Establishing a Last Will and Testament

Don’t Leave Your Family Members Without a Plan – Even if you’re unfamiliar with the many aspects of planning your estate in case of death, you probably know one of the most important documents is your last will and testament. In simple terms, this document outlines your wishes for what will happen to your estate and assets after your death. It names the person, called an executor, you would like to handle the settling of your debts and distribution of your property. A will can also list beneficiaries to receive assets.

A last will and testament is a crucial document because it allows you to control what happens to your assets after death. Without a will—called dying intestate— the estate is distributed according to laws of succession, essentially leaving everything up to a court. By planning in advance, you can make very specific stipulations for how, when, and to whom your property is distributed.

Give Your Loved Ones Peace of Mind

Furthermore, in addition to the control it provides in expressing final wishes, a last will and testament also ensures family and friends experience less stress and confusion after a death. A will with a named representative avoids the need for a court-appointed executor, and makes the probate process easier, saving family members time and money.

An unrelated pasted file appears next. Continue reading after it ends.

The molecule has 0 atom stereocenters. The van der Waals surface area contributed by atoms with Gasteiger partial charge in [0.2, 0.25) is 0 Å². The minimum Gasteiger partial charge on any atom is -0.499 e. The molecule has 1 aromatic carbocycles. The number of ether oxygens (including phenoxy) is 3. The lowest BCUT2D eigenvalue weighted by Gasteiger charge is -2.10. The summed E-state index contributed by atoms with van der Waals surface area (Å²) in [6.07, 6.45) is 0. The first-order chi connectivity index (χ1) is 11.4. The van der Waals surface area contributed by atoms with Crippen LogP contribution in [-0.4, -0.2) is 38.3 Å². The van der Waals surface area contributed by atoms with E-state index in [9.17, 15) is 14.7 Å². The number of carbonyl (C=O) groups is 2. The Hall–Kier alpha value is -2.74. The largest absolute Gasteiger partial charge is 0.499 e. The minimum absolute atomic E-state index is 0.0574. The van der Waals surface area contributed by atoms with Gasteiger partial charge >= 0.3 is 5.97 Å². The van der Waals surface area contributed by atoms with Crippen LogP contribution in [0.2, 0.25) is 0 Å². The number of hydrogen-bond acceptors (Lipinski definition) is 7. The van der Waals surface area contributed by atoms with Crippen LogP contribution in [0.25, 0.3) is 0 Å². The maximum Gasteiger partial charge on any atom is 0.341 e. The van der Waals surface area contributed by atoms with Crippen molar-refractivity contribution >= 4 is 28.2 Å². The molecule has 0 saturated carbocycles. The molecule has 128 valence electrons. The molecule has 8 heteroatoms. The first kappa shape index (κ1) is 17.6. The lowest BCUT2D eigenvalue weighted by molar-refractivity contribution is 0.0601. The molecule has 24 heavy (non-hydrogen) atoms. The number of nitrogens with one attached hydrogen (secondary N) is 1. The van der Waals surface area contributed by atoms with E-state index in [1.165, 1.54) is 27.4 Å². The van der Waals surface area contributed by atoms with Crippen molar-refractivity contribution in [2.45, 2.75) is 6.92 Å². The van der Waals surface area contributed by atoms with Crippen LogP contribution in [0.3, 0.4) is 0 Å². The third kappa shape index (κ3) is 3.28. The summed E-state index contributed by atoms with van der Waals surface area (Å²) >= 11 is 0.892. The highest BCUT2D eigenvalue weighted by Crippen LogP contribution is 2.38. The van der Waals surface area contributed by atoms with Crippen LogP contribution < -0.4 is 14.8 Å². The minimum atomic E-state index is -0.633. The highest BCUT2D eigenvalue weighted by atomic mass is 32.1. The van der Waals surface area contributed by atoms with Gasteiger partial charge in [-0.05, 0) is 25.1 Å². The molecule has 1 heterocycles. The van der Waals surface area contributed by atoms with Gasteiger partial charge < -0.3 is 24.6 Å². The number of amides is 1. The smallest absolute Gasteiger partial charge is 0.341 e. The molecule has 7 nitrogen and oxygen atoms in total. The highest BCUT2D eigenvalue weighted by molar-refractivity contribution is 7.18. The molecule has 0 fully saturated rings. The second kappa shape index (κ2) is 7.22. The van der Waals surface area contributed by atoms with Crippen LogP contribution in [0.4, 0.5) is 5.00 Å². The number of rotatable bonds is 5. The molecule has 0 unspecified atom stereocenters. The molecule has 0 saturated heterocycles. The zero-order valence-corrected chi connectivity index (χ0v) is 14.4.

And more than just naming an executor and leaving assets to beneficiaries, a last will and testament can appoint guardians or conservators for minor children or incapacitated adults, protecting them and avoiding having a court appoint one. A guardian provides for a ward’s overall welfare, while a conservator is in charge of the protected person’s finances.

Representation in a Variety of Estate Planning Matters

While a last will and testament is a pivotal part of planning ahead, it can also be combined with other legal documents to make the transition even easier for your executor and loved ones. Because a will has to go through probate to be deemed legitimate, some assets can be placed in a living trust instead to avoid the process. Similarly, certain property can be directly transferred to someone via a beneficiary deed, also avoiding the wait of probate.

There are many estate planning options to protect your assets, save money on taxes, and provide for descendants. Moreover, in addition to end-of-life documents, the attorneys at Bellah Perez can also help you draft powers of attorney and living wills, to account for situations in which you are incapacitated.

The many estate planning matters we can prepare for you in addition to a last will and testament include:

Set up a consultation with one of our experienced estate planning attorneys today. Contact Bellah Perez, PLLC at 602-252-9937.